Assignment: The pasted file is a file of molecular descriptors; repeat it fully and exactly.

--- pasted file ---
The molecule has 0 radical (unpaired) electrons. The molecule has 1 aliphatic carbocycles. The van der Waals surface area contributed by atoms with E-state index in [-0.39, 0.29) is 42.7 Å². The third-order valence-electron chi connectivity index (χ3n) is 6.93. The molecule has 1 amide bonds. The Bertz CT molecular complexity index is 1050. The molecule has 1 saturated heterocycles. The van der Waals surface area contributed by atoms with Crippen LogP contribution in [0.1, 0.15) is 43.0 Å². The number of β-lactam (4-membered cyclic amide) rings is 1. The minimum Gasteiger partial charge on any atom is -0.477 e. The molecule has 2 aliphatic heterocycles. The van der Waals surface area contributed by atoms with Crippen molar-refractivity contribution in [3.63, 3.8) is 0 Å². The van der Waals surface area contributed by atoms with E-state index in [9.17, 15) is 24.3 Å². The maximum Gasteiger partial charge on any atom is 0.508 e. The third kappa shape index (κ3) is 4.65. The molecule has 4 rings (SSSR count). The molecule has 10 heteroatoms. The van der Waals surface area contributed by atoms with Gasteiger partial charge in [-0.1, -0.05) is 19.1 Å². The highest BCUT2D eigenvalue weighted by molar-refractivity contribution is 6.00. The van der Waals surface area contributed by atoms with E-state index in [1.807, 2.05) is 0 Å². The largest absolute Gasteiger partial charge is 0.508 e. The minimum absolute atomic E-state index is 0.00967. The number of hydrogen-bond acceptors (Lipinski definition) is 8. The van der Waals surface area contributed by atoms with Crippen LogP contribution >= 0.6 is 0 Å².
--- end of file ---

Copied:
The molecule has 0 radical (unpaired) electrons. The molecule has 1 aliphatic carbocycles. The van der Waals surface area contributed by atoms with E-state index in [-0.39, 0.29) is 42.7 Å². The third-order valence-electron chi connectivity index (χ3n) is 6.93. The molecule has 1 amide bonds. The Bertz CT molecular complexity index is 1050. The molecule has 1 saturated heterocycles. The van der Waals surface area contributed by atoms with Crippen LogP contribution in [0.1, 0.15) is 43.0 Å². The number of β-lactam (4-membered cyclic amide) rings is 1. The minimum Gasteiger partial charge on any atom is -0.477 e. The molecule has 2 aliphatic heterocycles. The van der Waals surface area contributed by atoms with Crippen molar-refractivity contribution in [3.63, 3.8) is 0 Å². The van der Waals surface area contributed by atoms with E-state index in [9.17, 15) is 24.3 Å². The maximum Gasteiger partial charge on any atom is 0.508 e. The third kappa shape index (κ3) is 4.65. The molecule has 4 rings (SSSR count). The molecule has 10 heteroatoms. The van der Waals surface area contributed by atoms with Gasteiger partial charge in [-0.1, -0.05) is 19.1 Å². The highest BCUT2D eigenvalue weighted by molar-refractivity contribution is 6.00. The van der Waals surface area contributed by atoms with E-state index in [1.807, 2.05) is 0 Å². The largest absolute Gasteiger partial charge is 0.508 e. The minimum absolute atomic E-state index is 0.00967. The number of hydrogen-bond acceptors (Lipinski definition) is 8. The van der Waals surface area contributed by atoms with Crippen LogP contribution >= 0.6 is 0 Å².